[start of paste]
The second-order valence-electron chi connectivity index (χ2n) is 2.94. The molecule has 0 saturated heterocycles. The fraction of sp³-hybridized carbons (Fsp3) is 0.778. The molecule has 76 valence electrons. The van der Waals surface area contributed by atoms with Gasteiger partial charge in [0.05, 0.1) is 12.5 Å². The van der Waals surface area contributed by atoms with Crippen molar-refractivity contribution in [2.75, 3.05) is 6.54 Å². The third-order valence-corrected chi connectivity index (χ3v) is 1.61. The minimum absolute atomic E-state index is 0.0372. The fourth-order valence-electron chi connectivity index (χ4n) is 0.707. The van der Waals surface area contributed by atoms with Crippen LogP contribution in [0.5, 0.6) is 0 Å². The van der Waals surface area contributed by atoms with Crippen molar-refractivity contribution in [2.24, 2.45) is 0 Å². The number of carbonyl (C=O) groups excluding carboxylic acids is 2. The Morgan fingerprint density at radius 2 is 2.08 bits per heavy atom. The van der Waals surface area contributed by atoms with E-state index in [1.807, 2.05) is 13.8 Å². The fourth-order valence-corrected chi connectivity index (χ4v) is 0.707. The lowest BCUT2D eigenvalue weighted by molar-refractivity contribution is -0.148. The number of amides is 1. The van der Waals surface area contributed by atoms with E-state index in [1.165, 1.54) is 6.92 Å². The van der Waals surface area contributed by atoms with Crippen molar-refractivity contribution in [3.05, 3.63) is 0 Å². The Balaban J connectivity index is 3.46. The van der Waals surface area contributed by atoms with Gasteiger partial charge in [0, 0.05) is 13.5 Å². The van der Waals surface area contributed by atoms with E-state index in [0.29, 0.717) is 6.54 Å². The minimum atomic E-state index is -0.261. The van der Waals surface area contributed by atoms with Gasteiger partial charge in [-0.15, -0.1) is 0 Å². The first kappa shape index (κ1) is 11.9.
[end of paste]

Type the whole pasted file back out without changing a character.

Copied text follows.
The second-order valence-electron chi connectivity index (χ2n) is 2.94. The molecule has 0 saturated heterocycles. The fraction of sp³-hybridized carbons (Fsp3) is 0.778. The molecule has 76 valence electrons. The van der Waals surface area contributed by atoms with Gasteiger partial charge in [0.05, 0.1) is 12.5 Å². The van der Waals surface area contributed by atoms with Crippen molar-refractivity contribution in [2.75, 3.05) is 6.54 Å². The third-order valence-corrected chi connectivity index (χ3v) is 1.61. The minimum absolute atomic E-state index is 0.0372. The fourth-order valence-electron chi connectivity index (χ4n) is 0.707. The van der Waals surface area contributed by atoms with Crippen LogP contribution in [0.5, 0.6) is 0 Å². The van der Waals surface area contributed by atoms with Crippen molar-refractivity contribution in [2.24, 2.45) is 0 Å². The number of carbonyl (C=O) groups excluding carboxylic acids is 2. The Morgan fingerprint density at radius 2 is 2.08 bits per heavy atom. The van der Waals surface area contributed by atoms with E-state index in [1.807, 2.05) is 13.8 Å². The fourth-order valence-corrected chi connectivity index (χ4v) is 0.707. The lowest BCUT2D eigenvalue weighted by molar-refractivity contribution is -0.148. The number of amides is 1. The van der Waals surface area contributed by atoms with E-state index in [1.165, 1.54) is 6.92 Å². The van der Waals surface area contributed by atoms with Crippen molar-refractivity contribution in [3.05, 3.63) is 0 Å². The Balaban J connectivity index is 3.46. The van der Waals surface area contributed by atoms with Gasteiger partial charge in [0, 0.05) is 13.5 Å². The van der Waals surface area contributed by atoms with E-state index in [0.29, 0.717) is 6.54 Å². The minimum atomic E-state index is -0.261. The van der Waals surface area contributed by atoms with Gasteiger partial charge in [-0.15, -0.1) is 0 Å². The first kappa shape index (κ1) is 11.9.